From Dust Review
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|Developer: Ubisoft Montpellier||Publisher: Ubisoft|
|Release Date: July 27, 2011||Available On: PC, PS3 and Xbox 360|
Life as a god must be difficult — at least if the new god game From Dust is a reliable indication. As the second entry in this year’s Summer of Arcade lineup for Xbox Live Arcade, From Dust offers a unique take on the omnipotent simulation genre that the foregoing Populous and Black and White have helped mold. However, rather than crafting intricate societies or twisting the will of the people to your whims, From Dust casts you as a comparatively humbled deity, tasked with ensuring the safety of its denizens en route to settling villages around predetermined ‘totems’ throughout each stage. The result is a title that functions as much like Lemmings as it does a god simulator — resulting in a wholly original experience.
As a tribe searches for the lands its ancestors once inhabited, you follow its trek through a variety of treacherous environments, enduring a bombardment of lava flows, tsunamis, floods and fires that threaten to destroy the villages it settles across each map. Luckily, you have the power to repurpose those elements as you like. With the powers of “The Breath” (your cursor) you can collect and deposit materials within the environment to aid the tribe’s progress through each level.
A sandbox game in a more literal sense, From Dust’s world is yours to manipulate to a remarkable degree. You can use sand to fill in the chasms that inhibit the tribe’s progress, use water to douse fires that encroach on villages or use molten lava, which can be solidified into rock walls, to redirect rivers and lava flows. These elements, combined with various power-up abilities like increasing the amount of material you can transport at once or evaporating all of the water in a level, let you convincingly alter and mold the game’s surroundings in innumerable ways.
Ensuring your powers do not go unchecked are the natural disasters which threaten to devastate your tribe. These obstacles force you to plan ahead with your solutions, not just to negate the immediate havoc wreaked by disasters but to combat nature’s more subtle forces. Adding to the game’s complexity is that all of the elements interact dynamically: rivers will slowly wash away sediment mounds while accumulated layers of cooled lava will raise the landscape. The game forces you to regularly maintain your defenses as your tribe makes its journey through the 13 territories of its story mode, a good 6 to 8 hour undertaking. Prolonging the experience is the Challenge mode, where you solve a series of 30 set pieces of pending doom as your best times are ranked on the online leaderboards.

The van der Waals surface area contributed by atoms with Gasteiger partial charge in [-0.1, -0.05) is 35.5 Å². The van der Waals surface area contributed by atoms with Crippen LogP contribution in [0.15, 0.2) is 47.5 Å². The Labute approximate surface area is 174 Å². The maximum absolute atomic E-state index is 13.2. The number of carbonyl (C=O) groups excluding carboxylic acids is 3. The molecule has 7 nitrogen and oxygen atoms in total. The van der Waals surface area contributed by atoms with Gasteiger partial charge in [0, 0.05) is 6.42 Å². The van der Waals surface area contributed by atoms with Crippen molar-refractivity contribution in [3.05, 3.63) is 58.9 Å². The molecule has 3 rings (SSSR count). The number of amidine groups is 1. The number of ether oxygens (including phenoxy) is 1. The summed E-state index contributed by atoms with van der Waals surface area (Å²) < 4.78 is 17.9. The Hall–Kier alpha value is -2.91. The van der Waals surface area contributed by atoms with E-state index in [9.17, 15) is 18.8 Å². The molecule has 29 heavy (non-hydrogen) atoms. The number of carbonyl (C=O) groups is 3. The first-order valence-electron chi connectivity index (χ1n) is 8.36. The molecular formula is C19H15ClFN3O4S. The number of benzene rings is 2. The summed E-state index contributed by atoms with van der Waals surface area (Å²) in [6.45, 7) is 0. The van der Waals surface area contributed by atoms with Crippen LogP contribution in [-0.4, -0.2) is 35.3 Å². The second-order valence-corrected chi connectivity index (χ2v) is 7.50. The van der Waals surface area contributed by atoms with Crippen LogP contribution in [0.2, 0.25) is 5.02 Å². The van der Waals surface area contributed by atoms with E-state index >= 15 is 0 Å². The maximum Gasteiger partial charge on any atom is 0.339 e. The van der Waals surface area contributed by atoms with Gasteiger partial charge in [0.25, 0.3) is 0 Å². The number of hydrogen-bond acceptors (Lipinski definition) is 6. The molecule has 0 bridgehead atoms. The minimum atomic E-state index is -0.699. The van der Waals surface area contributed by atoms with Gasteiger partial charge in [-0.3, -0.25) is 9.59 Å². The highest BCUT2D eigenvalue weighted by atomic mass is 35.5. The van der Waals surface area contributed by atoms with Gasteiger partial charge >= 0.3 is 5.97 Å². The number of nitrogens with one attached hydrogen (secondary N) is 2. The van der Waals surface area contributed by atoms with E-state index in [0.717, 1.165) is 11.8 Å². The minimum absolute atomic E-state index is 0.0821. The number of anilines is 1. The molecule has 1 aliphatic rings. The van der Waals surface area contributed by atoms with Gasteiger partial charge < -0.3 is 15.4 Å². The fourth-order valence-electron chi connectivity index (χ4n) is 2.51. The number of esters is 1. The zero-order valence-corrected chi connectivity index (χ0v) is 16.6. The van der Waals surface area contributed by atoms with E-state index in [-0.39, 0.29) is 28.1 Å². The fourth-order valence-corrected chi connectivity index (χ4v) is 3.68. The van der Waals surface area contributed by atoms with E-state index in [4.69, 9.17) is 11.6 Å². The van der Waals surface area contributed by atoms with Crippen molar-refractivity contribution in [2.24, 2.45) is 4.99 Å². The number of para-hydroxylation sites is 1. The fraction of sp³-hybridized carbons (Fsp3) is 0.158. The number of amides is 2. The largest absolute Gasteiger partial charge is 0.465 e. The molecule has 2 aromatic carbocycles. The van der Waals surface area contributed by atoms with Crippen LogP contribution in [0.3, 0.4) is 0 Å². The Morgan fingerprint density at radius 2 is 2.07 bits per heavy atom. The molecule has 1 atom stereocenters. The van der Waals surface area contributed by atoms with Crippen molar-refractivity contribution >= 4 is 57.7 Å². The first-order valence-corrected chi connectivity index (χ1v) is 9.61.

Unfortunately, nature’s relentlessness isn’t your only hindrance. Your control over the tribesmen is limited to choosing the next totem to populate but their choice of paths is often flawed. If they aren’t taking the longest possible route, they’re constantly getting stuck on minor divots in the land, even if better paths are available to them. Another source of frustration is the camera. For whatever reason, there is no customizable zoom level: you’re stuck with the choice between being zoomed too far in, where you lack perspective, or too far out, where you lack detail. In a game that relies so heavily on having an enthralling and organic atmosphere, these technical quirks often distract, especially as they turn challenge into frustration during more heated gameplay moments.
Perspective problems aside, From Dust’s crisp visuals show that nature is almost as beautiful as it is treacherous. From the serene tropical environments to the violent volcanic eruptions and rushing tides, there’s no shortage of striking sights to relish as you ponder the limitations on your ability to control them. Complementing the locales is an aural blend of the tribe’s vocal and instrumental reactions to the real-time action. A blocked path to a traveler’s destination may warrant a call for help while a jungle ablaze may result in the unison shrieks of a panicked village. Particularly powerful are the rampant drum, pan flute and didgeridoo arrangements that resonate with the swell of oncoming tsunamis and other disasters. More so than other titles, From Dust’s eclectic sounds not just accompany, but greatly enhance its presentation.
From Dust impresses on a variety of fronts. Its constantly-evolving environments pose a healthy challenge to those who appreciate being forced to balance a calculated approach with reactive solutions (and an unhealthy challenge to those who don’t). The game’s mechanics are simple yet offer great opportunities for experimentation and ultimately, replay value. Finally, From Dust’s unique aesthetics and sound help further shape the experience. And so, it’s a tremendous shame that its gameplay flaws undermine the sense of immersion that the rest of the game tries so hard to create. In the end, From Dust offers a compelling and impressionable glimpse of what it is to be divine yet it never lets you overlook its humanity.
|Replay Value/Game Length:||8|
|Final:||8.2 out of 10|
|Written by Brian Vines||Write a User Review|